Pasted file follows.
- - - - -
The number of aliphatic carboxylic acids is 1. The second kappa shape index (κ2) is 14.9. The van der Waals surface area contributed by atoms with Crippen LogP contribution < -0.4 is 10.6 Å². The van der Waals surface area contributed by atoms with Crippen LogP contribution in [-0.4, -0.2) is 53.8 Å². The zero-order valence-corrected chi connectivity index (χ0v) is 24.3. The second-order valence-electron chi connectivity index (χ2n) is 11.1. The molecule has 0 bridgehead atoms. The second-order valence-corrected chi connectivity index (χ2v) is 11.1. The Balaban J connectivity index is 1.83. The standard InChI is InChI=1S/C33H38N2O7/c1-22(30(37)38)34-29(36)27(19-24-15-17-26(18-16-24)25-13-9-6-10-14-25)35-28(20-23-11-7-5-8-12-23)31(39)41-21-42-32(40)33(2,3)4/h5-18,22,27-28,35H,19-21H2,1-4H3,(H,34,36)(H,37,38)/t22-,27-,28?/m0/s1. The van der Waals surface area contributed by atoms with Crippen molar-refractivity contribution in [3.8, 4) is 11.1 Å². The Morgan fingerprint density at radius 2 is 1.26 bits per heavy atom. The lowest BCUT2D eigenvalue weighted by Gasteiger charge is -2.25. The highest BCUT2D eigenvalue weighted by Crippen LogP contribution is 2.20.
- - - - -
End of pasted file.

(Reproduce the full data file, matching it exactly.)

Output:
The number of aliphatic carboxylic acids is 1. The second kappa shape index (κ2) is 14.9. The van der Waals surface area contributed by atoms with Crippen LogP contribution < -0.4 is 10.6 Å². The van der Waals surface area contributed by atoms with Crippen LogP contribution in [-0.4, -0.2) is 53.8 Å². The zero-order valence-corrected chi connectivity index (χ0v) is 24.3. The second-order valence-electron chi connectivity index (χ2n) is 11.1. The molecule has 0 bridgehead atoms. The second-order valence-corrected chi connectivity index (χ2v) is 11.1. The Balaban J connectivity index is 1.83. The standard InChI is InChI=1S/C33H38N2O7/c1-22(30(37)38)34-29(36)27(19-24-15-17-26(18-16-24)25-13-9-6-10-14-25)35-28(20-23-11-7-5-8-12-23)31(39)41-21-42-32(40)33(2,3)4/h5-18,22,27-28,35H,19-21H2,1-4H3,(H,34,36)(H,37,38)/t22-,27-,28?/m0/s1. The van der Waals surface area contributed by atoms with Crippen molar-refractivity contribution in [3.8, 4) is 11.1 Å². The Morgan fingerprint density at radius 2 is 1.26 bits per heavy atom. The lowest BCUT2D eigenvalue weighted by Gasteiger charge is -2.25. The highest BCUT2D eigenvalue weighted by Crippen LogP contribution is 2.20.